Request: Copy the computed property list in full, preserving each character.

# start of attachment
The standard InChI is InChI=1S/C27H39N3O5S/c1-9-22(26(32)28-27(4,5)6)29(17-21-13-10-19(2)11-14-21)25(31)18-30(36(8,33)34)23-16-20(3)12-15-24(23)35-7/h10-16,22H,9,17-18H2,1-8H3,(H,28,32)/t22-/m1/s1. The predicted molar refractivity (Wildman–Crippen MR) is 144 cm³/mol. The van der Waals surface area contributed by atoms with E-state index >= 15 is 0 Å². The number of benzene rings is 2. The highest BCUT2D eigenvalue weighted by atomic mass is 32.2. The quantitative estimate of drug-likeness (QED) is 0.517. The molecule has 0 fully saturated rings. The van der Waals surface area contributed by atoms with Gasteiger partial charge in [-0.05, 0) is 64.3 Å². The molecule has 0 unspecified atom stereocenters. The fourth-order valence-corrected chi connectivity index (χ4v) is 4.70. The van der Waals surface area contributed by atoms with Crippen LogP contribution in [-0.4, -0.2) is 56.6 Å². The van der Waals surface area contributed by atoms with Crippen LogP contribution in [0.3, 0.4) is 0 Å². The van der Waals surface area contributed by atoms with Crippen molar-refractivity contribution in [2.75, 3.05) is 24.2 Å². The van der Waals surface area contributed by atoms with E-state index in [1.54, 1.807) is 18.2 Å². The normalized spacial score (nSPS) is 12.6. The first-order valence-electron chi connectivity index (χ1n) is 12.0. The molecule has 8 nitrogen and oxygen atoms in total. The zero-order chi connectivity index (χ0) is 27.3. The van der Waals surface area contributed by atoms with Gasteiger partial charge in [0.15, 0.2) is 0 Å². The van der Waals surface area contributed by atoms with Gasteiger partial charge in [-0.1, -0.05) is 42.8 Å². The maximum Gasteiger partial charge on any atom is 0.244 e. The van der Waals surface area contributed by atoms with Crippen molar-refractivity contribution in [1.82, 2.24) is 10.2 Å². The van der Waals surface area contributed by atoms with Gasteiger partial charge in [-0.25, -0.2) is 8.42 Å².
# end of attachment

The standard InChI is InChI=1S/C27H39N3O5S/c1-9-22(26(32)28-27(4,5)6)29(17-21-13-10-19(2)11-14-21)25(31)18-30(36(8,33)34)23-16-20(3)12-15-24(23)35-7/h10-16,22H,9,17-18H2,1-8H3,(H,28,32)/t22-/m1/s1. The predicted molar refractivity (Wildman–Crippen MR) is 144 cm³/mol. The van der Waals surface area contributed by atoms with E-state index >= 15 is 0 Å². The number of benzene rings is 2. The highest BCUT2D eigenvalue weighted by atomic mass is 32.2. The quantitative estimate of drug-likeness (QED) is 0.517. The molecule has 0 fully saturated rings. The van der Waals surface area contributed by atoms with Gasteiger partial charge in [-0.05, 0) is 64.3 Å². The molecule has 0 unspecified atom stereocenters. The fourth-order valence-corrected chi connectivity index (χ4v) is 4.70. The van der Waals surface area contributed by atoms with Crippen LogP contribution in [-0.4, -0.2) is 56.6 Å². The van der Waals surface area contributed by atoms with Crippen LogP contribution in [0.3, 0.4) is 0 Å². The van der Waals surface area contributed by atoms with Crippen molar-refractivity contribution in [2.75, 3.05) is 24.2 Å². The van der Waals surface area contributed by atoms with E-state index in [1.54, 1.807) is 18.2 Å². The normalized spacial score (nSPS) is 12.6. The first-order valence-electron chi connectivity index (χ1n) is 12.0. The molecule has 8 nitrogen and oxygen atoms in total. The zero-order chi connectivity index (χ0) is 27.3. The van der Waals surface area contributed by atoms with Gasteiger partial charge in [0.15, 0.2) is 0 Å². The van der Waals surface area contributed by atoms with Gasteiger partial charge in [-0.1, -0.05) is 42.8 Å². The maximum Gasteiger partial charge on any atom is 0.244 e. The van der Waals surface area contributed by atoms with Crippen molar-refractivity contribution in [1.82, 2.24) is 10.2 Å². The van der Waals surface area contributed by atoms with Gasteiger partial charge in [-0.25, -0.2) is 8.42 Å².